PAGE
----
Jokes aside you can get your wood perfect and return to it in just a few hours to find it was "warped off". Some woodworkers like to keep their freshly milled stuff in plastic bags, wrapped in a plastic sheet or immediately sticker it (stacked with spacer sticks) with weight on top to help prevent or minimise this.

Remember that the longer a piece of wood is the more pronounced the warp can be, but sort of on the flipside you should keep wood as long as possible for as long as possible as the old saying goes.

Are some wood species more apt to warp than others (I was looking at poplar)?

Yes. Modern commercially-grown softwood is very prone to warping because the trees are grown as quickly as possible and the wood is consequently weaker, and there's not much concern given to how uniform and good it is except in terms of how it matches the written grading standards, which are mainly about straightness of grain and frequency of knots and tell you nothing about how well it was dried in the kiln.

Hardwoods are/can be different because people want to do more important things with hardwood so more care can be taken with it, but some yards take more care than others and unfortunate exposure to weather conditions (not through poor storage, just a bit of bad luck, e.g. a spell of bad weather) can and will affect wood that was otherwise destined to be a little better than it ended up.

But remember that the individual nature of each piece can always assert itself, lovely straight-grained boards from a straight tree will always tend to be more stable than boards with any sort of irregular grain taken from bent or twisted trees (of any species).

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I understand (I think) what you are talking about. I am going to guess you have a small planer, like 12 in maybe? If you need a bigger thing look up router planer. Anyway They usually are warped and I put the blame on the grain pattern. the reason for the warping is because they do not cut it then glue it into strips. The best thing to do is buy the straightest boards you can get. Which I am sure the wider/bigger they get the more chance of warp. Take it home and joint on side flat (if not done already). Then go to the table saw and rip it into pieces of 2-3 in strips. Then glue them back together but watch the grain pattern. Do not do it the same like ||| or --- but alternate like |-|-|-|. that alone will help with warping in the future. Then plane as needed. The reasoning for that is both by using glue it tends to help keep the wood in line if-you-will. And you can take controls of how the grain pattern is. If you want some hardcore control of the grain pattern and alternating it then cut the wood into square strips. By doing this you can really have some flat boards. I hope I answered your question, comment if not.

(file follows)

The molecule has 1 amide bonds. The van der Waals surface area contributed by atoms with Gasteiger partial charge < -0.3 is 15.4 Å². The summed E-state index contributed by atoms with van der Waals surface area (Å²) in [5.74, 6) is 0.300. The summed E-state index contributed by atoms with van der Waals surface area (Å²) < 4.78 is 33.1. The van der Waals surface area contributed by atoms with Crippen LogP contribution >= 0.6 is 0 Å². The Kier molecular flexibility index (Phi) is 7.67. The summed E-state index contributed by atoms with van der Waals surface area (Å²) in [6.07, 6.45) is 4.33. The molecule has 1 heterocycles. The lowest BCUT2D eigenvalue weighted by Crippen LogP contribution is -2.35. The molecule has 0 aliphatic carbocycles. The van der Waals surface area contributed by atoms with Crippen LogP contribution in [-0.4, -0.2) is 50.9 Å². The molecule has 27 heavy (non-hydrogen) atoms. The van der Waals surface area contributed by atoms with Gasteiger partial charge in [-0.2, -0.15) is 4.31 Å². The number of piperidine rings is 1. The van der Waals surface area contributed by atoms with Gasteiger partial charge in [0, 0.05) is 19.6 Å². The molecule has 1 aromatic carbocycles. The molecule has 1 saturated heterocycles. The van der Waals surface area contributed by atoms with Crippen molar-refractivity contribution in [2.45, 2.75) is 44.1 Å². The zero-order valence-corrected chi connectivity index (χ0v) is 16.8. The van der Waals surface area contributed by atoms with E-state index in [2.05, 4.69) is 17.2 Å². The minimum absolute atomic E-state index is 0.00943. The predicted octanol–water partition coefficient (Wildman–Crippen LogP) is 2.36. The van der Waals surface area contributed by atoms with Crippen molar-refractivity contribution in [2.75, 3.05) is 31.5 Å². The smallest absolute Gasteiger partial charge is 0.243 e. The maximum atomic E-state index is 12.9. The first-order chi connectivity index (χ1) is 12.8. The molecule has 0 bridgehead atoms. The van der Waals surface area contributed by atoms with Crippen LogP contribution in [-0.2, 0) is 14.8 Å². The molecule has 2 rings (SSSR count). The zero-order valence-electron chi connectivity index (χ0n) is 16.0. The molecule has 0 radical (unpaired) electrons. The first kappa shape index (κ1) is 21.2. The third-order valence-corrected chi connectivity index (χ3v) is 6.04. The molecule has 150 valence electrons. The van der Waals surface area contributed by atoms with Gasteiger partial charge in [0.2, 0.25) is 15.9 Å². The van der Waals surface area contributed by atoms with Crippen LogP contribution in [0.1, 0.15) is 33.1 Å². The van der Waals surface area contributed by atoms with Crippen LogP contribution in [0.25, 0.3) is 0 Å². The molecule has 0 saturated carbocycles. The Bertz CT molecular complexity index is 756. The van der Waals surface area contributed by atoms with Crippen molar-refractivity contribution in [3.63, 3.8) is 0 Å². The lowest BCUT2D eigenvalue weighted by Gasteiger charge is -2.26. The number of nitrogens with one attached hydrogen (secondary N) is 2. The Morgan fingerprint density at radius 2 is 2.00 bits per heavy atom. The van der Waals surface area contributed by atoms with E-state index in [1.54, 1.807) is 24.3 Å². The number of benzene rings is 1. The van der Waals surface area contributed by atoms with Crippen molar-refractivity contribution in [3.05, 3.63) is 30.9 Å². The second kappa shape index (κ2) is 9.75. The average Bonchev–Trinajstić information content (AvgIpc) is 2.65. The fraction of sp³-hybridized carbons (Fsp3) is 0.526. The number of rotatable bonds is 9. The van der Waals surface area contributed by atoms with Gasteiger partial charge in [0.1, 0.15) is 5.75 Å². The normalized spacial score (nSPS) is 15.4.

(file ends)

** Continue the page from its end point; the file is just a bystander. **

• Oh and simple answer is, no as long as you do it right :) – Ljk2000 Sep 27 '16 at 2:58
  • While your technique is good, and essentially the same as purchasing narrower boards then gluing them up with the growth rings in opposite directions to help prevent warping, turning boards 90° instead of 180° when gluing will work for painted wood, it will leave interesting patterning for a stained project. This could be used to your advantage, but is likely to be undesired by most folks looking for a stained finish. – FreeMan Sep 27 '16 at 15:05
  • I don't have any jointer or planer...yet :) – mmathis Sep 27 '16 at 15:06